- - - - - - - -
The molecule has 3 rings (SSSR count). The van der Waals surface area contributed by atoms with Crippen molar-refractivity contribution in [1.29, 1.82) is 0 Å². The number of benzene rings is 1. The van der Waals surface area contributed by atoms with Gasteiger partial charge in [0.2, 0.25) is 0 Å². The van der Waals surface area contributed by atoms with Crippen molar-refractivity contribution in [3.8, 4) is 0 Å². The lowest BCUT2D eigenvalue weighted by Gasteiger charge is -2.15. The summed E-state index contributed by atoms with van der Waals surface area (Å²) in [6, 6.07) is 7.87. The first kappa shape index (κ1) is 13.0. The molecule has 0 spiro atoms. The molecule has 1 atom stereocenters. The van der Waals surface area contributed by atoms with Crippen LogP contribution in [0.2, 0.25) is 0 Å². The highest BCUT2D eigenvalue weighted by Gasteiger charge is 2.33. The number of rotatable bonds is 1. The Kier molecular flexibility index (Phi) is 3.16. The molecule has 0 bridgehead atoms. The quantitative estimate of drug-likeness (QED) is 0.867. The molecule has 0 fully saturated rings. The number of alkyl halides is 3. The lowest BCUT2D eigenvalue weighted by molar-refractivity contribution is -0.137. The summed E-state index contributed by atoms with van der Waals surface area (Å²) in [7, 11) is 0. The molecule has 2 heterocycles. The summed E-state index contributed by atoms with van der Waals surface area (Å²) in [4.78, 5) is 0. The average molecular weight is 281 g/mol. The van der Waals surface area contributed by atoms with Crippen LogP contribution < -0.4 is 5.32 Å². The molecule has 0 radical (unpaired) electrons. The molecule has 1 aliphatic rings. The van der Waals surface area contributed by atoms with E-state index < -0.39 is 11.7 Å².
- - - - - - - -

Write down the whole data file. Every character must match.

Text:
The molecule has 3 rings (SSSR count). The van der Waals surface area contributed by atoms with Crippen molar-refractivity contribution in [1.29, 1.82) is 0 Å². The number of benzene rings is 1. The van der Waals surface area contributed by atoms with Gasteiger partial charge in [0.2, 0.25) is 0 Å². The van der Waals surface area contributed by atoms with Crippen molar-refractivity contribution in [3.8, 4) is 0 Å². The lowest BCUT2D eigenvalue weighted by Gasteiger charge is -2.15. The summed E-state index contributed by atoms with van der Waals surface area (Å²) in [6, 6.07) is 7.87. The first kappa shape index (κ1) is 13.0. The molecule has 0 spiro atoms. The molecule has 1 atom stereocenters. The van der Waals surface area contributed by atoms with Crippen LogP contribution in [0.2, 0.25) is 0 Å². The highest BCUT2D eigenvalue weighted by Gasteiger charge is 2.33. The number of rotatable bonds is 1. The Kier molecular flexibility index (Phi) is 3.16. The molecule has 0 bridgehead atoms. The quantitative estimate of drug-likeness (QED) is 0.867. The molecule has 0 fully saturated rings. The number of alkyl halides is 3. The lowest BCUT2D eigenvalue weighted by molar-refractivity contribution is -0.137. The summed E-state index contributed by atoms with van der Waals surface area (Å²) in [7, 11) is 0. The molecule has 2 heterocycles. The summed E-state index contributed by atoms with van der Waals surface area (Å²) in [4.78, 5) is 0. The average molecular weight is 281 g/mol. The van der Waals surface area contributed by atoms with Crippen LogP contribution < -0.4 is 5.32 Å². The molecule has 0 radical (unpaired) electrons. The molecule has 1 aliphatic rings. The van der Waals surface area contributed by atoms with E-state index < -0.39 is 11.7 Å².